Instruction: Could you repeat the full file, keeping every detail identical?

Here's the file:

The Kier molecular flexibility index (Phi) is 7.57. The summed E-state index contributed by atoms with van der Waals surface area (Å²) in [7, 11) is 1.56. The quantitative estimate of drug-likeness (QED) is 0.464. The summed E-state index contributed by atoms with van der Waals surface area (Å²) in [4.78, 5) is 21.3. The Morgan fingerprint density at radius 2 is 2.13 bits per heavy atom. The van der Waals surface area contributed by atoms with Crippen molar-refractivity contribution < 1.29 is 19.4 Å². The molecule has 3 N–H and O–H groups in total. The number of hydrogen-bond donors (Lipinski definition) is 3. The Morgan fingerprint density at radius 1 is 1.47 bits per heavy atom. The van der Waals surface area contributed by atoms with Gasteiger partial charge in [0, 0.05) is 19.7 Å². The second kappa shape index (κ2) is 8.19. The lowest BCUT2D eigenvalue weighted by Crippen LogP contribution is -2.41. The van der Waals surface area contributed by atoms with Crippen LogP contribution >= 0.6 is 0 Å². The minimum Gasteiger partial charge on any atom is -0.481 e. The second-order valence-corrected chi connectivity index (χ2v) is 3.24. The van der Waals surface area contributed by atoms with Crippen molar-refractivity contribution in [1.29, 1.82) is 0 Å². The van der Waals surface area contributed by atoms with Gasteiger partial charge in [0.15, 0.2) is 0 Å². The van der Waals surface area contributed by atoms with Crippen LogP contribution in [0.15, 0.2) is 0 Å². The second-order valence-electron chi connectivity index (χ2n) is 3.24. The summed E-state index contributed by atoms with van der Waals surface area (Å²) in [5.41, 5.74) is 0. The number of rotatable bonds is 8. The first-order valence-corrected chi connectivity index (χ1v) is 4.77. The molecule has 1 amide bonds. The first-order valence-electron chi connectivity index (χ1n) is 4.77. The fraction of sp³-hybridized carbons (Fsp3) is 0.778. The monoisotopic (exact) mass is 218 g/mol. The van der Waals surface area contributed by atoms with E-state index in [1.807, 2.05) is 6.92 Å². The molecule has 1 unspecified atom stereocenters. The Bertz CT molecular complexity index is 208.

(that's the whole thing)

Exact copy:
The Kier molecular flexibility index (Phi) is 7.57. The summed E-state index contributed by atoms with van der Waals surface area (Å²) in [7, 11) is 1.56. The quantitative estimate of drug-likeness (QED) is 0.464. The summed E-state index contributed by atoms with van der Waals surface area (Å²) in [4.78, 5) is 21.3. The Morgan fingerprint density at radius 2 is 2.13 bits per heavy atom. The van der Waals surface area contributed by atoms with Crippen molar-refractivity contribution < 1.29 is 19.4 Å². The molecule has 3 N–H and O–H groups in total. The number of hydrogen-bond donors (Lipinski definition) is 3. The Morgan fingerprint density at radius 1 is 1.47 bits per heavy atom. The van der Waals surface area contributed by atoms with Gasteiger partial charge in [0, 0.05) is 19.7 Å². The second kappa shape index (κ2) is 8.19. The lowest BCUT2D eigenvalue weighted by Crippen LogP contribution is -2.41. The van der Waals surface area contributed by atoms with Crippen LogP contribution >= 0.6 is 0 Å². The minimum Gasteiger partial charge on any atom is -0.481 e. The second-order valence-corrected chi connectivity index (χ2v) is 3.24. The van der Waals surface area contributed by atoms with Crippen molar-refractivity contribution in [1.29, 1.82) is 0 Å². The van der Waals surface area contributed by atoms with Gasteiger partial charge in [0.15, 0.2) is 0 Å². The van der Waals surface area contributed by atoms with Crippen LogP contribution in [0.15, 0.2) is 0 Å². The second-order valence-electron chi connectivity index (χ2n) is 3.24. The summed E-state index contributed by atoms with van der Waals surface area (Å²) in [5.41, 5.74) is 0. The number of rotatable bonds is 8. The first-order valence-corrected chi connectivity index (χ1v) is 4.77. The molecule has 1 amide bonds. The first-order valence-electron chi connectivity index (χ1n) is 4.77. The fraction of sp³-hybridized carbons (Fsp3) is 0.778. The monoisotopic (exact) mass is 218 g/mol. The van der Waals surface area contributed by atoms with E-state index in [1.807, 2.05) is 6.92 Å². The molecule has 1 unspecified atom stereocenters. The Bertz CT molecular complexity index is 208.